A cantilevered roof is commonly used over a 'stepped in' building entry, or to provide an larger overhang while keeping the same eaves height. Quite often I am asked for advice about 'how far can I cantilever this roof?', so here are a couple of things to think about. There are two different types of commonly used cantilevers, and I'll call them 'Simple' and 'Complex' for the purpose of this discussion.
In general, trusses work well when used to form a cantilever, and can give a large cantilever when used in a simple application.
An example of 'simple' is shown below - a garage with gable ends, cantlievered one side.
Using the strength of trusses in this situation, it may be possible to eliminate the use of support beams.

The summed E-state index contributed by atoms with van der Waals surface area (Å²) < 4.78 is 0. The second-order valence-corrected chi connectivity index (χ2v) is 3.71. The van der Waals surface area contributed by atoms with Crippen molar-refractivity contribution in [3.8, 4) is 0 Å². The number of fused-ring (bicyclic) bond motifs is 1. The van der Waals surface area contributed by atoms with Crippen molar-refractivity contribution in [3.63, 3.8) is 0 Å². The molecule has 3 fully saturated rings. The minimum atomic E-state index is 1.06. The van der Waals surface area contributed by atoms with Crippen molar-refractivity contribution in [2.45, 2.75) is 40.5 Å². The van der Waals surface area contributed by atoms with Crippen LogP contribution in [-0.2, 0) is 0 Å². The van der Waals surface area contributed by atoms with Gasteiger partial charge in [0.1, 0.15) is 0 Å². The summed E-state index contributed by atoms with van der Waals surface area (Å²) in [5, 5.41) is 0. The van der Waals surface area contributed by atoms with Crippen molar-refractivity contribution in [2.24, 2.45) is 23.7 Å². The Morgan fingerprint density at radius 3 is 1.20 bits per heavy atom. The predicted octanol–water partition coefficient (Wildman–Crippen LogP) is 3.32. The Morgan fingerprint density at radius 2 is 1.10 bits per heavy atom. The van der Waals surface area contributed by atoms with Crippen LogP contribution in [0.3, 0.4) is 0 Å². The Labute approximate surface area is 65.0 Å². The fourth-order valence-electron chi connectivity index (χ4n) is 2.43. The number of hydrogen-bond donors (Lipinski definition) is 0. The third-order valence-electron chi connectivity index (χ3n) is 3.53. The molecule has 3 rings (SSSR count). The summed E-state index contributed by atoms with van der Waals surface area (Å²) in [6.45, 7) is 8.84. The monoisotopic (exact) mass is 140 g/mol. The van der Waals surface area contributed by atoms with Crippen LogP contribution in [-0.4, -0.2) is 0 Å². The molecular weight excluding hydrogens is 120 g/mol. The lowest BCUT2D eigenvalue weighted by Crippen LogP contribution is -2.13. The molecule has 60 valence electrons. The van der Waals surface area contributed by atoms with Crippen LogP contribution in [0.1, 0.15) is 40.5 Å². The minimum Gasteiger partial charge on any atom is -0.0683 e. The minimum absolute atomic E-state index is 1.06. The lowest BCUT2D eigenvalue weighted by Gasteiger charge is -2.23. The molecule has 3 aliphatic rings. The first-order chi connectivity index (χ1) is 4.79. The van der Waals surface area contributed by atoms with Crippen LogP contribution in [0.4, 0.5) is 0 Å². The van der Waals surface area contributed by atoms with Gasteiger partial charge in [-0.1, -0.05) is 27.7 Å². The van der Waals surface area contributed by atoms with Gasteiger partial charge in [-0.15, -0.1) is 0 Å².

When a hip end is cantilevered, it can be considered as 'complex', because different types of trusses are involved, and some of those trusses will have no structural support. Generally, only a small cantilever can be applied in this situation. In addition, Fascia Beams must be designed to provide support to the smaller trusses. If the roof pitch gets lower, or the wind speed gets higher, the cantilever distance will decrease quickly.
As always, getting a buildable truss design PS1 will help to confirm that your cantilevered roof works as planned.